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U.S. drone ‘kills three militants’ in Pakistan

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MIRANSHAH, Pakistan — A US drone attack killed at least three militants early Thursday in Pakistan’s northwestern tribal region, known as a hotbed of Taliban and Al-Qaeda militants, security officials said.

The drone fired two missiles on a building in the central market of Miranshah, the main town in North Waziristan near the Afghan border, Pakistani officials said.

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“A US drone fired two missiles on the first floor of a shop in the main market and at least three militants were killed,” a senior official told AFP.

There has been a dramatic increase in US drone strikes in Pakistan since a NATO summit in Chicago ended last month without a deal to end a six-month blockade on NATO supplies crossing into Afghanistan.

A drone attack killed 15 militants in North Waziristan on June 4, including senior Al-Qaeda figure Abu Yahya al-Libi.

Other security officials based in Miranshah and the northwestern Pakistani city of Peshawar confirmed the casualties in the latest attack, which comes a day after a drone killed four insurgents in the tribal region.

It was not immediately known if there were any high-value targets killed in the latest strikes.

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Washington considers Pakistan’s semi-autonomous northwestern tribal belt the main hub of Taliban and Al-Qaeda militants plotting attacks on the West and in Afghanistan.

Distrust over Pakistan’s refusal to do more to eliminate the Islamist threat has become a major thorn in increasingly dire Pakistani-US relations.

Both sides are at loggerheads over reopening NATO supply lines that Pakistan shut in fury on November 26 when US air strikes killed 24 Pakistani soldiers.

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Negotiations have snagged over costings, with American officials refusing to pay the thousands of dollars per container that Pakistan has reportedly demanded.

Islamabad initially conditioned reopening the lines on an American apology for the deaths of the 24 soldiers and an end to drone strikes, but neither is likely to happen.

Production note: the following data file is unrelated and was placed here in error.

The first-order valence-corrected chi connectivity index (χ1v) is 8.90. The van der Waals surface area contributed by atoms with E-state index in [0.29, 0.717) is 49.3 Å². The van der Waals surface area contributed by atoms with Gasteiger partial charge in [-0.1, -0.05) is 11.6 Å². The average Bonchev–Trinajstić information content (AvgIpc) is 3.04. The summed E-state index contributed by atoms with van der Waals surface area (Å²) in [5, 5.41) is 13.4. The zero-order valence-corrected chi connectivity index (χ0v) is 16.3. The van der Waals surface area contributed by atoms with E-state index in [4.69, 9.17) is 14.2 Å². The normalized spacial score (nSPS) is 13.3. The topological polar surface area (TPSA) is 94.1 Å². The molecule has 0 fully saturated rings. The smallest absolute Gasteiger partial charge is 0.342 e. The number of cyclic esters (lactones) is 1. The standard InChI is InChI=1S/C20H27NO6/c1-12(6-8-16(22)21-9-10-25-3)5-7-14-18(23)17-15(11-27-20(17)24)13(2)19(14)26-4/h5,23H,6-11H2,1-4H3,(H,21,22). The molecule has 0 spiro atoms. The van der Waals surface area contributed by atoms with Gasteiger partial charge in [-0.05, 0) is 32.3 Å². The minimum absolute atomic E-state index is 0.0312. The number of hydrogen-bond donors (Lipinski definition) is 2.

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From 2002 to 2011, the United States paid Pakistan $8.8 billion for its efforts to fight militancy under the CSF, but Islamabad stopped claiming the money after US troops shot dead Osama bin Laden in Pakistan in May 2011.

Pakistani authorities whipped up anti-American sentiment after the bin Laden raid and are increasingly vocal in their belief that drone strikes violate national sovereignty.

But US officials consider the attacks a vital weapon in the war against Islamist extremists, despite concerns from rights activists over civilian casualties.

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UN High Commissioner for Human Rights Navi Pillay recently called for a UN investigation into US drone strikes in Pakistan, questioning their legality and saying they kill innocent civilians.

The UN human rights chief provided no statistics but called for an investigation into civilian casualties, which she said were difficult to track.

She said UN chief Ban Ki-moon had urged states to be “more transparent” about circumstances in which drones are used and take necessary precautions to ensure that the attacks involving drones comply with applicable international law.


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GOP official defends post blaming George Soros for ‘staged’ killing of George Floyd: I wanted to ‘get people to think for themselves’

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The post shared by Lee Lester was also previously shared by Bexar County GOP Chairwoman Cynthia Brehm -- which promoted Gov. Greg Abbott to call for her resignation.

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On the minds of Black Lives Matter protesters: A racist health system

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ProPublica is a Pulitzer Prize-winning investigative newsroom. Sign up for The Big Story newsletter to receive stories like this one in your inbox.

WASHINGTON — On Tuesday, when he decided to protest, William Smith, 27, used a red marker to write a message on the back of a flattened cardboard box: “Kill Racism, Not Me.”

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Whatever one feels about it, the ‘Trump phenomenon’ is often described as the US version of a populist trend that has impacted on many areas of contemporary global politics.  However, despite the global political similarities, Donald Trump’s success is also rooted in a peculiarly American experience, since a very large and influential part of his support base lies among Christians of the so-called ‘evangelical right’.

The presidential inauguration, in 2017, featured six religious leaders, more than any other inauguration in history.  Since then many evangelical leaders have (controversially) claimed that God has placed Trump in the White House, despite his character flaws, because he is the man who will get God’s work done at this – in their  view – critical point in US and world history. As a result, the influence of evangelical Christians on American politics has never been more pronounced. From the appointment of Supreme Court judges to US relations with Israel, from support for ‘The Wall’ to abortion legislation, the power of this extraordinary lobby is seen in the changing politics and policies of the nation. A veritable culture war appears to be occurring over the future direction of the USA; a battle for the ‘soul of America’.

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